On July 5, 2019, Greek coast guard and drug enforcement officials announced the biggest drug bust in history, seizing 5.25 tons (33 million pills) of Captagon amphetamines worth $660m hidden in shipping containers loaded at the Latakia port in Syria. That followed a long string of such seizures made by Greek authorities. More recently, in late April, customs officials in both Saudi Arabia and Egypt also announced the seizure of similar quantities of drugs in containers traced back to Latakia. Local reports have accused a range of actors including Maher al-Assad’s 4th Division, Hizbollah, Rami Makhlouf, and others of profiting from the massive drug exports emanating from the port. 

In January 2019 the 4th Armored Division launched attacks on the Russian-backed Tiger Forces unit in an attempt to wrest control of smuggling routes between regime- and opposition-held territory in Idlib province. The clashes led to the death of 70 fighters. These and other skirmishes prompted Russia to back a major campaign to arrest 4th Division and other Iranian-backed units throughout the country beginning in April 2019, which succeeded in rounding up numerous mid-ranking Iranian-backed officers. 

Among those targeted in the campaign was Bashar Talal al-Assad, a cousin to the president (similar name, different people) who was wanted on drug and weapons trafficking charges. Unlike others who were detained in the roundup, Bashar Talal al-Assad and his ‘Areen Brigade managed to fight off Russian-backed forces that sought to arrest him in Qardaha. He then pledged to attack Russia’s Hmeimim military base, located 17 miles east of Latakia city, in the event the regime sought to arrest him again.

For Russia, the threat of such attacks on its military infrastructure is a real concern. The Hmeimim base—from which Moscow has directed its entire military campaign in Syria—had already been subject to a series of attacks from January to October 2018 by other Iranian-backed militias in the area. 

The threat posed by both Iran’s acquisition of the Latakia port and its support for local Assad family proxies in Syria’s coastal region is exacerbated by the fact that Tehran has also begun making progress toward completing construction of its Shalamcha railroad, which, via stops in Basra, Baghdad, Abu Kamel and Damascus, will give Tehran direct access to the Syrian and Lebanese coasts.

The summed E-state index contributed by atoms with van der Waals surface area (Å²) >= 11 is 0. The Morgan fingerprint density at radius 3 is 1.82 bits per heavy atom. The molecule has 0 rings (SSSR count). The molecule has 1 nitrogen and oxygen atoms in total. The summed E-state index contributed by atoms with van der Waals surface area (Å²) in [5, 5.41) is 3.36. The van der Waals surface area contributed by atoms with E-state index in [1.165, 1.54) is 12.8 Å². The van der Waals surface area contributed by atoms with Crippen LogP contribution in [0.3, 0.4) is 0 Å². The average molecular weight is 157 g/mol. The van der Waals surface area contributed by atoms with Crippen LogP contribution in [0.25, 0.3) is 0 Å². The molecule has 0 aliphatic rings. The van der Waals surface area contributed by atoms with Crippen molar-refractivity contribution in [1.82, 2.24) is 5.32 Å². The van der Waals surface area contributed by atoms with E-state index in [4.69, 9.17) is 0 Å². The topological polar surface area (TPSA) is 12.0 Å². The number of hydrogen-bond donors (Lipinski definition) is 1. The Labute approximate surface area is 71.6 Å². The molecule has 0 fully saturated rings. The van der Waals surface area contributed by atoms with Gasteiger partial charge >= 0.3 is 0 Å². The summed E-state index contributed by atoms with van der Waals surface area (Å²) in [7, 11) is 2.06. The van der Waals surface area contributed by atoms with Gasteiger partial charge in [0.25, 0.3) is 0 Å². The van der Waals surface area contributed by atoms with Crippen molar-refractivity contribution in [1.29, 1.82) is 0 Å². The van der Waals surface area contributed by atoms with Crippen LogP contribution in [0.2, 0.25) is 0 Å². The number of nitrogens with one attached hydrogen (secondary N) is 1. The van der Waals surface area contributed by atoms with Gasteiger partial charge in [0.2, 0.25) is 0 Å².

If Iran succeeds in integrating the Latakia port with the Shalamcha rail line, this will cut off Hmeimim from Russian forces in central and southern Syria and enable Tehran to quickly deliver weapons to proxy forces in Latakia that are already engaged in clashes against Russian-backed groups.


Moscow’s inability to control Iranian backed Syrian militiamen engaged in widespread crime, corruption, and assaults on Russian forces has infuriated the Kremlin. But Russia is not the only major player on the ground with scores to settle against Iran, and the Russian military leadership in Syria has ignored if not largely encouraged Israeli strikes on Iranian troops throughout the country.

It may not be coincidental that the Israeli attacks have increased in pace and scope since April, following the flurry of Russian media articles attacking Assad and his regime. “We have moved from blocking Iran’s entrenchment in Syria to forcing it out of there, and we will not stop,” Israel’s new defense minister, Naftali Bennett, declared on April 28

Without Russia, Iran has found itself the odd man out in Syria, the single party still seeking to push for war at a time when most other international players have been struck with fatigue and simply seek to put Syria’s pieces back together. President Recep Tayyip Erdoğan of Turkey, the last patron of Syria’s battered FSA opposition, has himself made peace with Moscow, effectively agreeing last March to cede control of wide swaths of rebel held territory after a particularly bloody Russian led campaign against the last FSA holdout in Idlib province that ended in victory for regime forces. 

Ironically, Erdoğan’s long-held desire to overthrow Syria’s president may still come to fruition, albeit not as he expected, as Assad’s ouster may come at the hands of Russia itself, and not the revolution. 




2 responses to “After 5 bloody years in Syria, Russia Is turning against Iran—and Assad”

  1. master09 Avatar

    When Russia or China wants to replace leaders and dictators, the world walks past smelling roses. On the other hand when America farts the world jumps up and down like a five year old. Do people see what China is doing to influence and corrupt and take control of many governments around the world. Nah that’s different, that’s xenophobia. Lol